We are remodeling our kitchen and plan to replace our refrigerator/freezer. What are the most efficient models and what are the best features?—Ann T.
Besides space and water heating and cooling, the refrigerator/freezer is the largest electricity consumer in most homes. Replacing a large older refrigerator/freezer with a new efficient model may save significantly on your electric bills.
Another advantage of replacing an older model is that the new ones have much better temperature controls and maintain even temperatures—keeping foods fresher for a longer time.
Several top-of-the-line models offer illuminated digital temperature readouts and controls for both compartments. Multi-level lighting inside the refrigerator is also a plus. It is not only convenient, but by being able to see the food more clearly, you can find the foods faster and get the door closed sooner to save electricity.
The first important decision involves selecting the proper size. A larger size generally uses more electricity than a smaller one because a larger one has more surface area and door gasket length. There is little insulation value at the door gaskets.
As a general rule a family of two needs about 12 cubic feet of refrigerator space. Add another one to two cubic feet for each additional family member. Most American families end up buying ones much larger than this guideline.
Even the most efficient refrigerator/ freezers now have attractive exteriors because of material and manufacturing improvements. As an example, there are some very attractive antique-looking models with painted curved doors and bright nickel-plated trim. Others use easy-to-clean, professional-looking stainless steel exteriors for a contemporary look.
Most refrigerator/freezers use a single compressor with dual controls for the refrigerator and freezer compartments. This often controls the airflow between them. To give true independent control over the temperatures in each compartment, some very efficient models include two separate compressors, one for the refrigerator and one for the freezer. Each smaller compressor only operates when needed. Other efficient models use one variable-speed compressor to minimize temperature swings and compressor run time.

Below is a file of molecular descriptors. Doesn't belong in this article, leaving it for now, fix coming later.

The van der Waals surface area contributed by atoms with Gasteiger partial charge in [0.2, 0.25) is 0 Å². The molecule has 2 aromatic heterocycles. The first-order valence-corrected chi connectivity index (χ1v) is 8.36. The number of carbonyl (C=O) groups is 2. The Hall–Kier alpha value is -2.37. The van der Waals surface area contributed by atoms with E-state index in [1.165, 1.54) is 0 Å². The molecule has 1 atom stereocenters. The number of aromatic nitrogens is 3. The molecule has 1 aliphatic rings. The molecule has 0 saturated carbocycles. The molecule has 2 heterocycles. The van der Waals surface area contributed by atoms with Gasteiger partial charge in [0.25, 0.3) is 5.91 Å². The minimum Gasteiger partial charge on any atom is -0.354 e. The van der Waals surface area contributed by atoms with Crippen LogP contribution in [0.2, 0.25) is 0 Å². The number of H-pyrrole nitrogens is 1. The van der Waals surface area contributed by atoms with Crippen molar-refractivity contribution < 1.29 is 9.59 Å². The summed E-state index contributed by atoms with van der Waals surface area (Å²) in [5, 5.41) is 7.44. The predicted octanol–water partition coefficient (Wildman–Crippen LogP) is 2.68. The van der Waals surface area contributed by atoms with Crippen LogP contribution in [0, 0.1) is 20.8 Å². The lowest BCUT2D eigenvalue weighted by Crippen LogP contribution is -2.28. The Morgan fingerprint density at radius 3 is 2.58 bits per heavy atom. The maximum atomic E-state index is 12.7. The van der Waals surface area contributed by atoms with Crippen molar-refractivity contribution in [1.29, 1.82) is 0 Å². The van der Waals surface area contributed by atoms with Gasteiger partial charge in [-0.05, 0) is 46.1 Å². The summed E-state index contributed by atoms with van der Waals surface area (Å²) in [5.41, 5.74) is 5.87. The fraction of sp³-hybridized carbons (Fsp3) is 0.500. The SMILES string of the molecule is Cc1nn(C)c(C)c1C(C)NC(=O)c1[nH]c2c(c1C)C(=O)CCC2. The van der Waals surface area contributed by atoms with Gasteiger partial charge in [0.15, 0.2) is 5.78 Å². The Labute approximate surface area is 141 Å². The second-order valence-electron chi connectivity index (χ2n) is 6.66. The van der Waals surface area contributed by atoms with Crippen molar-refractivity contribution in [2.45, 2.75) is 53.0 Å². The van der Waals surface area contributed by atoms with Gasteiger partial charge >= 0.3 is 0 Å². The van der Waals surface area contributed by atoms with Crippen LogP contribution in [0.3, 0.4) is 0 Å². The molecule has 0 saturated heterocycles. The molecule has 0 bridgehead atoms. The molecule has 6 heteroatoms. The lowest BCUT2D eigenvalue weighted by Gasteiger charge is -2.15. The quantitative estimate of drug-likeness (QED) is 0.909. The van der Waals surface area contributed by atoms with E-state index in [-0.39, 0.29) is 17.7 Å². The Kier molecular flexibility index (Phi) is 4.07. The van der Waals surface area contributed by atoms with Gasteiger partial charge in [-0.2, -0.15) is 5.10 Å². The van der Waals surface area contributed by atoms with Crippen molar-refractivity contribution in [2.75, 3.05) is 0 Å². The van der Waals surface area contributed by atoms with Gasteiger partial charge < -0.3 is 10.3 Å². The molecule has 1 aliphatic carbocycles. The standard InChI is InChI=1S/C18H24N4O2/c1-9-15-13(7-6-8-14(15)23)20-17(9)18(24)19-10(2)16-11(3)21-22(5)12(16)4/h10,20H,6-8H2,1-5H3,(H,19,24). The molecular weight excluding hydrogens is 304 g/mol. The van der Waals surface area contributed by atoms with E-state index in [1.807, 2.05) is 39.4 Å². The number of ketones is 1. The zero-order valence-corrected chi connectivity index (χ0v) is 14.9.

Although side-by-side refrigerator/freezers use somewhat more electricity than most over/under models of the same size, they offer the most capacity and convenience and are the most popular. Some side-by-side models have a unique staggered shape with the top of the refrigerator portion wider. This is more convenient because the refrigerator portion is usually accessed more often.
Another new efficient feature is a special drawer with its own temperature controls. This drawer is designed to either freeze foods quickly or to thaw them in half the normal time, depending on the mode you select. Other models have super-quick icemaker compartments to make ice cubes in one hour or less. Through-the-door ice and chilled-water dispensers reduce the number of times the doors are opened so the compressor has to run less often. Select one with built-in water filters.
For convenience, some efficient models are circular. The glass shelves inside rotate similar to a lazy Susan, so it is easy to access any food items. These models have a rapid-freeze mode to quickly freeze or make ice. They are relatively small (11.5 cubic feet), but they are ideal for recreation rooms or one-person dwellings.